Claudia Moscovici, psychopathyawareness

Dangerous Liaisons: How to Identify and Escape from Psychopathic Seduction


Psychopaths and Psychological Torture

Psychopaths don’t just hurt those around them. They build them up first, so that the fall will be more painful and, preferably, shatter them. The higher a psychopath takes you during the idealization phase of the relationship (when he showers you with flattery, gifts and declarations of eternal love), the lower you can expect to fall in his eyes during the devaluation phase, when he isolates you from loved ones, undermines your confidence and criticizes you both to your face and to others.

I’ll offer an analogy to illustrate the underlying cruelty of psychopathic behavior.  Imagine the following scenario: a boy who gets a puppy for Christmas. He pets him, feeds him, cuddles him, plays with him and even sleeps next to him at night. Then, six months later, after the puppy has bonded most with him and expects only nurture and affection from him, the boy takes a knife and slaughters him just for fun. That’s exactly what a psychopath does, at the very least on a psychological level, to every person who becomes intimately involved with him. He carefully nurtures expectations of mutual honesty and love. Then he sticks a knife into her back through a pattern of intentional deception and abuse.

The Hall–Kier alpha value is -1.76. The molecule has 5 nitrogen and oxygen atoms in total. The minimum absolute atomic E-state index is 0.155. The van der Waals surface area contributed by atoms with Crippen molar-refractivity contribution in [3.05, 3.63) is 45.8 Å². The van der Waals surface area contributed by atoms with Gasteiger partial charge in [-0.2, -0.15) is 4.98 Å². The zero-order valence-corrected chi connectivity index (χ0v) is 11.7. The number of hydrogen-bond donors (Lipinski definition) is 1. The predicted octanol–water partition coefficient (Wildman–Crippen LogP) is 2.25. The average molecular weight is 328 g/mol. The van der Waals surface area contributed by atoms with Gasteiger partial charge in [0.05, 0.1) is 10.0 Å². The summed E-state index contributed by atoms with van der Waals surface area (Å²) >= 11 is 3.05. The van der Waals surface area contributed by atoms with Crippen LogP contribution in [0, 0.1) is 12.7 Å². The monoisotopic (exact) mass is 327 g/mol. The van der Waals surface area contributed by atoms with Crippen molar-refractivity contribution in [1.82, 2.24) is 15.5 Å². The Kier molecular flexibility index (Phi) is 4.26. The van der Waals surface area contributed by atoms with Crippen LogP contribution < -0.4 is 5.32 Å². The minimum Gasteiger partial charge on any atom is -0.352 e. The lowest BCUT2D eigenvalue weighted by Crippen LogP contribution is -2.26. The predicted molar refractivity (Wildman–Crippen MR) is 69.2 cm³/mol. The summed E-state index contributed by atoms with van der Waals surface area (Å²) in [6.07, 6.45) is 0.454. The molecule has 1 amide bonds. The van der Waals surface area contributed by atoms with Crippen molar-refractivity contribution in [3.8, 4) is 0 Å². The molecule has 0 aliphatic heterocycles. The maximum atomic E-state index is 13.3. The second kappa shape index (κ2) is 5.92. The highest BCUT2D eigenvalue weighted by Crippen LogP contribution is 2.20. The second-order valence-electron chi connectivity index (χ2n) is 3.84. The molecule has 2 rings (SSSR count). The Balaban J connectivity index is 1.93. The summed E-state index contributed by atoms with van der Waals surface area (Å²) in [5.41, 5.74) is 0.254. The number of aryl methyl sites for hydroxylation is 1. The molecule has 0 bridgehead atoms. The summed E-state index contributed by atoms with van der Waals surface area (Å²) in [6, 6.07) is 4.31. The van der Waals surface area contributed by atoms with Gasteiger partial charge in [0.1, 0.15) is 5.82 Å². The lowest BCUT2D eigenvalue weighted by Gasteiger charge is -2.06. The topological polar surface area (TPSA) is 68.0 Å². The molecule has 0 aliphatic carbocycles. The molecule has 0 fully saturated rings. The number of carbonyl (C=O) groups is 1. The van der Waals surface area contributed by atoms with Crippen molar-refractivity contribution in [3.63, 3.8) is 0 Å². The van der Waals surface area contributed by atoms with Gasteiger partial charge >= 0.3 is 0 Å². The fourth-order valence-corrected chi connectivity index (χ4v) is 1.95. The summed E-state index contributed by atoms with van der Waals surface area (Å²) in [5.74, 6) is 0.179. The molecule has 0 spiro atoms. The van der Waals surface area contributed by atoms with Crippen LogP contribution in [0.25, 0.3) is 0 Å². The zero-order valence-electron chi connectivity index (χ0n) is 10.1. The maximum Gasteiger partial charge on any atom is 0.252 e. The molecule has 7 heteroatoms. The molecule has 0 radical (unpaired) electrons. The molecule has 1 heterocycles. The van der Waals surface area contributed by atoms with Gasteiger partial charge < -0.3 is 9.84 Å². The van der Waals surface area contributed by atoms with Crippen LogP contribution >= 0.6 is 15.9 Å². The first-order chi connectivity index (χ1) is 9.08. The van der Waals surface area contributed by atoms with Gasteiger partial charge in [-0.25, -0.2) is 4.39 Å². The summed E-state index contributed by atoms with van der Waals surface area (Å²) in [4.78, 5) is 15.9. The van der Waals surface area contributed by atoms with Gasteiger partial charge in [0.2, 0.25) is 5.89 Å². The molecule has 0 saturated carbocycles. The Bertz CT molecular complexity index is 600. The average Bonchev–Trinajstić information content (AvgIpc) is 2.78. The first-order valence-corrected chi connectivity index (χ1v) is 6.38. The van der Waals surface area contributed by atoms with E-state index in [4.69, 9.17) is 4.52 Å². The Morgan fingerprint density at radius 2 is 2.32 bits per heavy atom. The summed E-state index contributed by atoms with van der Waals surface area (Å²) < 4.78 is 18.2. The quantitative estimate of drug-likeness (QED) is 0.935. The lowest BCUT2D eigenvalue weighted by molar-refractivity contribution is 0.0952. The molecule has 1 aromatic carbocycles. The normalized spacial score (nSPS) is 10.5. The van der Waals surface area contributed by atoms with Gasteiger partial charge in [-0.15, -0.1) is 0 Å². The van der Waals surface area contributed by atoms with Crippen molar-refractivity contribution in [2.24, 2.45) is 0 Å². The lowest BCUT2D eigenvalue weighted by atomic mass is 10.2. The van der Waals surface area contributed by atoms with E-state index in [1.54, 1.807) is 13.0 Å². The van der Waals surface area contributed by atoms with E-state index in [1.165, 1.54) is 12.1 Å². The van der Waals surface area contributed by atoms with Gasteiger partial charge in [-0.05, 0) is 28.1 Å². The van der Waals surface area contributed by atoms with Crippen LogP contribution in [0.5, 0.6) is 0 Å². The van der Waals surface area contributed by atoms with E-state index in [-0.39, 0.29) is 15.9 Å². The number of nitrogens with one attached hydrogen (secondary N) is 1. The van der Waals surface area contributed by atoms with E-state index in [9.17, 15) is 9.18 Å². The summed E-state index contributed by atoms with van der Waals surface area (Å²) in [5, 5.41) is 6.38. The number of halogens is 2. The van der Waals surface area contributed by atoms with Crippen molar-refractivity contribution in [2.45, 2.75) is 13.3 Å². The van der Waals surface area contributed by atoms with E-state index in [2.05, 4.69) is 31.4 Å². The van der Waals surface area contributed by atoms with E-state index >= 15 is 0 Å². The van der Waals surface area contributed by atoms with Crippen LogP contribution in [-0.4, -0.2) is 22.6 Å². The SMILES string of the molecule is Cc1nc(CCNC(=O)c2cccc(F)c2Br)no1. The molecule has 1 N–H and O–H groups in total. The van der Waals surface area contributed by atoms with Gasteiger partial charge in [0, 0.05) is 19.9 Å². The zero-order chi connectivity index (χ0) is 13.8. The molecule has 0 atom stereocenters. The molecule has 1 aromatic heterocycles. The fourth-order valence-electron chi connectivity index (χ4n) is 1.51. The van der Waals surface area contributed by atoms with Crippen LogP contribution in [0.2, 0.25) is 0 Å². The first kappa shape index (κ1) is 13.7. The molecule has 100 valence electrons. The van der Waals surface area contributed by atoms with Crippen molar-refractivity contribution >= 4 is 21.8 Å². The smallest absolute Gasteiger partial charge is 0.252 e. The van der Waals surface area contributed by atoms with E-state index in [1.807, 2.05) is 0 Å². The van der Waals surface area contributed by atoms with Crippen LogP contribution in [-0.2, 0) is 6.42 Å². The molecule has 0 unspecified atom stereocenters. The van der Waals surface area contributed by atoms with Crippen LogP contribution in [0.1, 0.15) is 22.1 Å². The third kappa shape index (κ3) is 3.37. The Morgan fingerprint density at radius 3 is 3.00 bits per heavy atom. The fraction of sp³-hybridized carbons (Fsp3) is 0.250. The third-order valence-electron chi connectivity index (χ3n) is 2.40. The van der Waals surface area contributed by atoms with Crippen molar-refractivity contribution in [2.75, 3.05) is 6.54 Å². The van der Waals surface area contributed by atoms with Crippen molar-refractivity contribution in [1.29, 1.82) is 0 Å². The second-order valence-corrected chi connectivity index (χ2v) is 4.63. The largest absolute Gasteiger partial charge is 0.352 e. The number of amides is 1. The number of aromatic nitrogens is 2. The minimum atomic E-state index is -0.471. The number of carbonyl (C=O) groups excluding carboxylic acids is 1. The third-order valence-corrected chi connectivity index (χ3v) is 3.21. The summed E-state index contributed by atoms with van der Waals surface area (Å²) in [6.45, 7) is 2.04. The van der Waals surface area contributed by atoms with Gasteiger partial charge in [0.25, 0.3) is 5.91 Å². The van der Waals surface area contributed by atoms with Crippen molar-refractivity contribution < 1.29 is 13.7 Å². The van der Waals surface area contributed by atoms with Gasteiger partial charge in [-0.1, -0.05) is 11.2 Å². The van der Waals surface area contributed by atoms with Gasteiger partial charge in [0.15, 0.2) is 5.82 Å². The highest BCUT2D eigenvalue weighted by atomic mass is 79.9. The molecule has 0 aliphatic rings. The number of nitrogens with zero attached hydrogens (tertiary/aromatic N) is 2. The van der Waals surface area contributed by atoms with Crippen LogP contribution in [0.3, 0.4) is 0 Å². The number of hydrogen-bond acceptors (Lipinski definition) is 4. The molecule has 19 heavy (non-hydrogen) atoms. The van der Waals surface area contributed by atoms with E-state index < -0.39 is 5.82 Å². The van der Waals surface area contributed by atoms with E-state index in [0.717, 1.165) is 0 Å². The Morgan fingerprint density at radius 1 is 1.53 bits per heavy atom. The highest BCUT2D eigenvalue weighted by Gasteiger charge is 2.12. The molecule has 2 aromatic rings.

Let me now offer a second, even more poignant, example. I remember many years ago being horrified when I read in the news about the rapes of Bosnian women by ethnically Serbian men. What troubled me most was a true story about a Serbian soldier who “saved” a Bosnian girl from gang rape by fellow Serbs. He removed her from the dangerous situation, fed her, protected her and talked to her reassuringly and tenderly for several days. Once he secured her trust, gratitude and devotion, he raped and killed her himself. Afterwards, he boasted about his exploits on the international news.

This degree of psychological sadism exceeds that of the brutes who raped and killed women without initially faking niceness and caring. What he did to her was more insidious, duplicitous and perverse. All psychopaths behave this way towards their partners, at the very least on an emotional level. They gain your love and trust only to  take sadistic pleasure in harming you. Each time you forgive their behavior and take them back, they enjoy the thrill of having regained your confidence so that they can hurt you again. Psychopaths engage in psychological torture for the same reason that totalitarian regimes do: to crush you body and spirit; to have you entirely at their mercy and under their control.

Claudia Moscovici, psychopathyawareness

Dangerous Liaisons: How to Identify and Escape from Psychopathic Seduction

 

Do Psychopaths Fall in Love?